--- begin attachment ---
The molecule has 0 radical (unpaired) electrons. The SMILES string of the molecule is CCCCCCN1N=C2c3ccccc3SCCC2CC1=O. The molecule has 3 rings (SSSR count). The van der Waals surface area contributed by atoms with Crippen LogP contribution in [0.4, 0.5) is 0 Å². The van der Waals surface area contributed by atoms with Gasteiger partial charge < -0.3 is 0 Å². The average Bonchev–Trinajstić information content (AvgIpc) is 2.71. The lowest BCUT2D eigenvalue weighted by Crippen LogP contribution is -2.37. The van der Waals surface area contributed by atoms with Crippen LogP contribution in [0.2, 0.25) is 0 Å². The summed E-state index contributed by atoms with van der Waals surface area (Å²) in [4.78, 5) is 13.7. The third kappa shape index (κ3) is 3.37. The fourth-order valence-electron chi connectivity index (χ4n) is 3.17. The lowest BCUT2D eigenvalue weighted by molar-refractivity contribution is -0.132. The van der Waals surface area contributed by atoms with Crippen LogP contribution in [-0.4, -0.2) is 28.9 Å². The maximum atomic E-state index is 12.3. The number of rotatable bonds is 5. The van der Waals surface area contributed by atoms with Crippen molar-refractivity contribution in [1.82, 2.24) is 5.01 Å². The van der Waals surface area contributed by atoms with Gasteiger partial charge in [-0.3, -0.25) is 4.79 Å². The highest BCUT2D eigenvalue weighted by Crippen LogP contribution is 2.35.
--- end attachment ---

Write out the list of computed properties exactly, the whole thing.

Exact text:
The molecule has 0 radical (unpaired) electrons. The SMILES string of the molecule is CCCCCCN1N=C2c3ccccc3SCCC2CC1=O. The molecule has 3 rings (SSSR count). The van der Waals surface area contributed by atoms with Crippen LogP contribution in [0.4, 0.5) is 0 Å². The van der Waals surface area contributed by atoms with Gasteiger partial charge < -0.3 is 0 Å². The average Bonchev–Trinajstić information content (AvgIpc) is 2.71. The lowest BCUT2D eigenvalue weighted by Crippen LogP contribution is -2.37. The van der Waals surface area contributed by atoms with Crippen LogP contribution in [0.2, 0.25) is 0 Å². The summed E-state index contributed by atoms with van der Waals surface area (Å²) in [4.78, 5) is 13.7. The third kappa shape index (κ3) is 3.37. The fourth-order valence-electron chi connectivity index (χ4n) is 3.17. The lowest BCUT2D eigenvalue weighted by molar-refractivity contribution is -0.132. The van der Waals surface area contributed by atoms with Crippen LogP contribution in [-0.4, -0.2) is 28.9 Å². The maximum atomic E-state index is 12.3. The number of rotatable bonds is 5. The van der Waals surface area contributed by atoms with Crippen molar-refractivity contribution in [1.82, 2.24) is 5.01 Å². The van der Waals surface area contributed by atoms with Gasteiger partial charge in [-0.3, -0.25) is 4.79 Å². The highest BCUT2D eigenvalue weighted by Crippen LogP contribution is 2.35.